ATX Television Festival brings TV classics, pilots, cancelled shows to fans

Anna McCreary

Before bringing in 2,500 attendees and some of the biggest names in the industry, the ATX Television Festival started with a casual lunch between two
former assistants. 

Emily Gipson and Caitlin McFarland had both worked in television before — McFarland in production and Gipson for a studio and network. McFarland said when they met in 2006, they were in a transitional phase, wondering where their careers would go next. Six years later, the festival was born.

“We really looked for a television festival to go to or work for, but didn’t really find one — not the equivalent of what they had in terms of festivals for film or music,” McFarland said. 

The two women decided to fill in the blank themselves and launched a Kickstarter campaign to create their
own festival.

Texas natives Gipson and McFarland said from the moment they began talking about the festival, they knew it was going to be in Austin.

“We wanted it to be a destination, where people could get away from work and enjoy their time away,” Gipson said. “People really love Austin, and so we thought, even if the first festival was a bust, people would have a good
time [here].” 

Today, the four-day festival includes 250 panelists comprised of television casts, creators, writers, executive producers and music supervisors. The festival will also feature “The West Wing” and “Ugly Betty” reunions, two of many reunions for which the festival has
become known.

“Last year, we had the ‘Gilmore Girls’ reunion here, and a couple of years ago we surprised our ‘Friday Night Lights’ fans with Connie Britton and Kyle Chandler,” McFarland said. “We like to do things that make us feel like a community, and make it fun.” 

Kevin Falls, co-executive producer of “The West Wing,” festival panelist, and member of the ATX advisory board, said the fest is more fan-focused than other industry events.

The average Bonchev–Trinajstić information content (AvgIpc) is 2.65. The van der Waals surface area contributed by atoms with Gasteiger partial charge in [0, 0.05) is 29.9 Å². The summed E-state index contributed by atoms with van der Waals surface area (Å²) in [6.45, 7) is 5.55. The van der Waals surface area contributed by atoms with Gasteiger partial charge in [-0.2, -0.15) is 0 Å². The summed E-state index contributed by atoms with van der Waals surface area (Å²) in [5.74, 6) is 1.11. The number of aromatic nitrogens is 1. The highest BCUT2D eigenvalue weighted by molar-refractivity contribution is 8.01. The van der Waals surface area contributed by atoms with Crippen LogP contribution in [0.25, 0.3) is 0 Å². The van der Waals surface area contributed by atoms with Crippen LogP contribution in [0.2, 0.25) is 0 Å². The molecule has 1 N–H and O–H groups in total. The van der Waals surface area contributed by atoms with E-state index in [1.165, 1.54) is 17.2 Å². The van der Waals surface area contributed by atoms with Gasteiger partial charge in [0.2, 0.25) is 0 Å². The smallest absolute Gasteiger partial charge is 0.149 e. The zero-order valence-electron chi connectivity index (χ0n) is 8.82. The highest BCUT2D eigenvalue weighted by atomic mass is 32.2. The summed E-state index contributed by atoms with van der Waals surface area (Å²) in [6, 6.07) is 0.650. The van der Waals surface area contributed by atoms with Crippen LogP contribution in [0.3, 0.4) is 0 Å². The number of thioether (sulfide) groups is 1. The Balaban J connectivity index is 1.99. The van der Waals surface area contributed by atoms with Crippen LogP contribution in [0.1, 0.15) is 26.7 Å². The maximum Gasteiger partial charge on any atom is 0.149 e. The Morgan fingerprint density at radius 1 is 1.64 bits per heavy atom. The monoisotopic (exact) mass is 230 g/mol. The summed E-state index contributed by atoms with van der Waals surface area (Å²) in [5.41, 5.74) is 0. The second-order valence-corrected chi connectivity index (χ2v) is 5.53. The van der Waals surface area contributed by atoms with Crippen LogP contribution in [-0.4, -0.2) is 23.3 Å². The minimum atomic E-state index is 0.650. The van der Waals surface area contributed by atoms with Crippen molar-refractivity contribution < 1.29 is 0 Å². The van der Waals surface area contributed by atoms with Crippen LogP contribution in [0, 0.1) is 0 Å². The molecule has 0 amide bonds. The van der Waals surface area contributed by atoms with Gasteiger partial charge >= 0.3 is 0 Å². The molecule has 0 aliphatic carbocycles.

“When you go to the upfronts, which is when your show is shown to advertisers in New York, or you go to a screening where there might be critics, you’re nervous [about] what people [will] think,” Falls said. “When you go to this festival, it’s really fans and people who
love television.”

McFarland said TV itself is a community — which is why she and Gipson were surprised there wasn’t a television festival sooner.

“You spend a lot of time with these characters, more than the two hours you get in a film,” McFarland said. “The community it creates around these shows is perfectly matched with the community that a festival creates.” 

Although the festival is their main event, Gipson said they’re also expanding to year-long programming. For instance, they screened the season three premiere of “The 100” at Alamo Drafthouse in January. 

“The festival isn’t always perfect timing for everything, and some people can’t come during that week,” Gipson said. “TV happens all year long, and there’s so many great things happening that we really want to focus on keeping our community active throughout
the year.” 

Gipson said they continue to be surprised by attendees’ reactions to the event.

“There is such magic that happens on the ground during the festival,” Gipson said. “The conversations that happen on the panel and the conversations after and pieces written about things we talked about — it helps us realize that this is something special, and that keeps
us going.”

Correction: The festival features 250 panelists, not 250 panels.